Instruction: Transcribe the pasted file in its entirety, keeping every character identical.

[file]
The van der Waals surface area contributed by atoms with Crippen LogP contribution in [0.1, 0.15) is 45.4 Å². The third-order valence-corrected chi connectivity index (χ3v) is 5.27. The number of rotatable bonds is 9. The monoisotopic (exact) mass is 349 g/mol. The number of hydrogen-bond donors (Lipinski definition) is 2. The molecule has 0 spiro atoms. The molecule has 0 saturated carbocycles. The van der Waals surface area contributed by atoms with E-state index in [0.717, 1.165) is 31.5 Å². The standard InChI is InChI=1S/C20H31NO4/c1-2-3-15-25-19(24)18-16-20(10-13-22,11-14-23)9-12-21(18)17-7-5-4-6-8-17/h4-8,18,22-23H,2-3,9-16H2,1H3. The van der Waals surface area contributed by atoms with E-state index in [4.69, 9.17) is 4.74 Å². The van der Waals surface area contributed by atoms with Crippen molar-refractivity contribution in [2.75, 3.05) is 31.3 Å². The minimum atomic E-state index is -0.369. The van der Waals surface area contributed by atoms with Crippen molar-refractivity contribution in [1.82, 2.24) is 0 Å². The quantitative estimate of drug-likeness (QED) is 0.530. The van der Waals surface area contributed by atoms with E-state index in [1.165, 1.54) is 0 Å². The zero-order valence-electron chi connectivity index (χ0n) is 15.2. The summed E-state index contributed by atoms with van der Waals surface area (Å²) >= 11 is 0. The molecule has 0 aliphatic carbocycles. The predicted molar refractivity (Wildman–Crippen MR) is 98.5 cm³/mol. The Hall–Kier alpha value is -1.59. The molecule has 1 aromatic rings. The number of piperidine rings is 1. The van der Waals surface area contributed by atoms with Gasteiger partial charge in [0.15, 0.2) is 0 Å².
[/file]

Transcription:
The van der Waals surface area contributed by atoms with Crippen LogP contribution in [0.1, 0.15) is 45.4 Å². The third-order valence-corrected chi connectivity index (χ3v) is 5.27. The number of rotatable bonds is 9. The monoisotopic (exact) mass is 349 g/mol. The number of hydrogen-bond donors (Lipinski definition) is 2. The molecule has 0 spiro atoms. The molecule has 0 saturated carbocycles. The van der Waals surface area contributed by atoms with E-state index in [0.717, 1.165) is 31.5 Å². The standard InChI is InChI=1S/C20H31NO4/c1-2-3-15-25-19(24)18-16-20(10-13-22,11-14-23)9-12-21(18)17-7-5-4-6-8-17/h4-8,18,22-23H,2-3,9-16H2,1H3. The van der Waals surface area contributed by atoms with E-state index in [4.69, 9.17) is 4.74 Å². The van der Waals surface area contributed by atoms with Crippen molar-refractivity contribution in [2.75, 3.05) is 31.3 Å². The minimum atomic E-state index is -0.369. The van der Waals surface area contributed by atoms with Crippen molar-refractivity contribution in [1.82, 2.24) is 0 Å². The quantitative estimate of drug-likeness (QED) is 0.530. The van der Waals surface area contributed by atoms with E-state index in [1.165, 1.54) is 0 Å². The zero-order valence-electron chi connectivity index (χ0n) is 15.2. The summed E-state index contributed by atoms with van der Waals surface area (Å²) >= 11 is 0. The molecule has 0 aliphatic carbocycles. The predicted molar refractivity (Wildman–Crippen MR) is 98.5 cm³/mol. The Hall–Kier alpha value is -1.59. The molecule has 1 aromatic rings. The number of piperidine rings is 1. The van der Waals surface area contributed by atoms with Gasteiger partial charge in [0.15, 0.2) is 0 Å².